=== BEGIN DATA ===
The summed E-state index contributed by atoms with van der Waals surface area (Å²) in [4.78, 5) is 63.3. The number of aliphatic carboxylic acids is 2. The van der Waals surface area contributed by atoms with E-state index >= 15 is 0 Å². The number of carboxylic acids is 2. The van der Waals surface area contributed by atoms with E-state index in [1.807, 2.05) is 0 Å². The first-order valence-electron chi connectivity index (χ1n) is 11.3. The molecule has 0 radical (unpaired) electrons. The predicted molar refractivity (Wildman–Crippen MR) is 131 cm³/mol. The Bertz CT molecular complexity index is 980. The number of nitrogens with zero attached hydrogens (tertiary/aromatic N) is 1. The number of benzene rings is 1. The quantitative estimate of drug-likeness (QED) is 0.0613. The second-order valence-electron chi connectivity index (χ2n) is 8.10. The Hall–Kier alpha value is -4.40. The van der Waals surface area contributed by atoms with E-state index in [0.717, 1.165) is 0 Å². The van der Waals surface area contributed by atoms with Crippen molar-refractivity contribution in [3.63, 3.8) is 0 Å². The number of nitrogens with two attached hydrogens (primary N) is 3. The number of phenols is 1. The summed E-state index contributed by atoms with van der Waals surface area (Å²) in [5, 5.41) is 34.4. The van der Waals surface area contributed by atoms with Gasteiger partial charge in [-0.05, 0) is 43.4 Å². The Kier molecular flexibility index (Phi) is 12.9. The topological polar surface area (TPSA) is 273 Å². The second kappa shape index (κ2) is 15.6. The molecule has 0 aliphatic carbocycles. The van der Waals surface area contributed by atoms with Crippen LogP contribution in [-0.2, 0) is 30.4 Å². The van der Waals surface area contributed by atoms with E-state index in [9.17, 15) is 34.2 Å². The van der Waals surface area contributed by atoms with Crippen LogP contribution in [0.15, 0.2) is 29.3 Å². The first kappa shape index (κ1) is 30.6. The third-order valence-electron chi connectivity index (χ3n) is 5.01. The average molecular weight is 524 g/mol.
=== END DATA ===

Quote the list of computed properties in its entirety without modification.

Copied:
The summed E-state index contributed by atoms with van der Waals surface area (Å²) in [4.78, 5) is 63.3. The number of aliphatic carboxylic acids is 2. The van der Waals surface area contributed by atoms with E-state index >= 15 is 0 Å². The number of carboxylic acids is 2. The van der Waals surface area contributed by atoms with E-state index in [1.807, 2.05) is 0 Å². The first-order valence-electron chi connectivity index (χ1n) is 11.3. The molecule has 0 radical (unpaired) electrons. The predicted molar refractivity (Wildman–Crippen MR) is 131 cm³/mol. The Bertz CT molecular complexity index is 980. The number of nitrogens with zero attached hydrogens (tertiary/aromatic N) is 1. The number of benzene rings is 1. The quantitative estimate of drug-likeness (QED) is 0.0613. The second-order valence-electron chi connectivity index (χ2n) is 8.10. The Hall–Kier alpha value is -4.40. The van der Waals surface area contributed by atoms with E-state index in [0.717, 1.165) is 0 Å². The van der Waals surface area contributed by atoms with Crippen molar-refractivity contribution in [3.63, 3.8) is 0 Å². The number of nitrogens with two attached hydrogens (primary N) is 3. The number of phenols is 1. The summed E-state index contributed by atoms with van der Waals surface area (Å²) in [5, 5.41) is 34.4. The van der Waals surface area contributed by atoms with Gasteiger partial charge in [-0.05, 0) is 43.4 Å². The Kier molecular flexibility index (Phi) is 12.9. The topological polar surface area (TPSA) is 273 Å². The second kappa shape index (κ2) is 15.6. The molecule has 0 aliphatic carbocycles. The van der Waals surface area contributed by atoms with Crippen LogP contribution in [-0.2, 0) is 30.4 Å². The van der Waals surface area contributed by atoms with E-state index in [9.17, 15) is 34.2 Å². The van der Waals surface area contributed by atoms with Crippen LogP contribution in [0.15, 0.2) is 29.3 Å². The first kappa shape index (κ1) is 30.6. The third-order valence-electron chi connectivity index (χ3n) is 5.01. The average molecular weight is 524 g/mol.